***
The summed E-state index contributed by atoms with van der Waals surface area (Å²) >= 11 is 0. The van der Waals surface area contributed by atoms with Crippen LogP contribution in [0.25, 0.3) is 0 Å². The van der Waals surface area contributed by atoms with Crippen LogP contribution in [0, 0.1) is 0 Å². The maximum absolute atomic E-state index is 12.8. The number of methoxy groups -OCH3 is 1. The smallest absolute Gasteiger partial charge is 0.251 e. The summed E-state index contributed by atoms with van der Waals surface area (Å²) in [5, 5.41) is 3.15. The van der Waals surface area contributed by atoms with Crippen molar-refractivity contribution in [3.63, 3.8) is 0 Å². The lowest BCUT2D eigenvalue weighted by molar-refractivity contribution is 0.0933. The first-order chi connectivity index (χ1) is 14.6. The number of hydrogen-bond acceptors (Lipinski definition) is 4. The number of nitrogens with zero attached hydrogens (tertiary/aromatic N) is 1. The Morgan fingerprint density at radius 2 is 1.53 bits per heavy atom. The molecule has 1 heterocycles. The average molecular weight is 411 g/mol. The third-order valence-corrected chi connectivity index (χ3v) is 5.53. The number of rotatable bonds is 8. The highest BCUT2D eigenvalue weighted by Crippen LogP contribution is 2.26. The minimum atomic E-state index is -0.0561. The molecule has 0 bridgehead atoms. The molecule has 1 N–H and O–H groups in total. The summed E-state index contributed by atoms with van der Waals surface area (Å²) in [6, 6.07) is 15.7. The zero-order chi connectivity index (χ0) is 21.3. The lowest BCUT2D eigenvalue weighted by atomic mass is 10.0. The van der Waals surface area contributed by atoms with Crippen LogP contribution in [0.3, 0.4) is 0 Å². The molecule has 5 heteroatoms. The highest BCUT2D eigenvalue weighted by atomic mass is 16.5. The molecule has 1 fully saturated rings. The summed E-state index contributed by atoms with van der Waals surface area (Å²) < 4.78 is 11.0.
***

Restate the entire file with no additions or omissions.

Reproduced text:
The summed E-state index contributed by atoms with van der Waals surface area (Å²) >= 11 is 0. The van der Waals surface area contributed by atoms with Crippen LogP contribution in [0.25, 0.3) is 0 Å². The van der Waals surface area contributed by atoms with Crippen LogP contribution in [0, 0.1) is 0 Å². The maximum absolute atomic E-state index is 12.8. The number of methoxy groups -OCH3 is 1. The smallest absolute Gasteiger partial charge is 0.251 e. The summed E-state index contributed by atoms with van der Waals surface area (Å²) in [5, 5.41) is 3.15. The van der Waals surface area contributed by atoms with Crippen molar-refractivity contribution in [3.63, 3.8) is 0 Å². The lowest BCUT2D eigenvalue weighted by molar-refractivity contribution is 0.0933. The first-order chi connectivity index (χ1) is 14.6. The number of hydrogen-bond acceptors (Lipinski definition) is 4. The number of nitrogens with zero attached hydrogens (tertiary/aromatic N) is 1. The Morgan fingerprint density at radius 2 is 1.53 bits per heavy atom. The molecule has 1 heterocycles. The average molecular weight is 411 g/mol. The third-order valence-corrected chi connectivity index (χ3v) is 5.53. The number of rotatable bonds is 8. The highest BCUT2D eigenvalue weighted by Crippen LogP contribution is 2.26. The minimum atomic E-state index is -0.0561. The molecule has 0 bridgehead atoms. The molecule has 1 N–H and O–H groups in total. The summed E-state index contributed by atoms with van der Waals surface area (Å²) in [6, 6.07) is 15.7. The zero-order chi connectivity index (χ0) is 21.3. The lowest BCUT2D eigenvalue weighted by atomic mass is 10.0. The van der Waals surface area contributed by atoms with Crippen LogP contribution in [0.3, 0.4) is 0 Å². The molecule has 5 heteroatoms. The highest BCUT2D eigenvalue weighted by atomic mass is 16.5. The molecule has 1 fully saturated rings. The summed E-state index contributed by atoms with van der Waals surface area (Å²) < 4.78 is 11.0.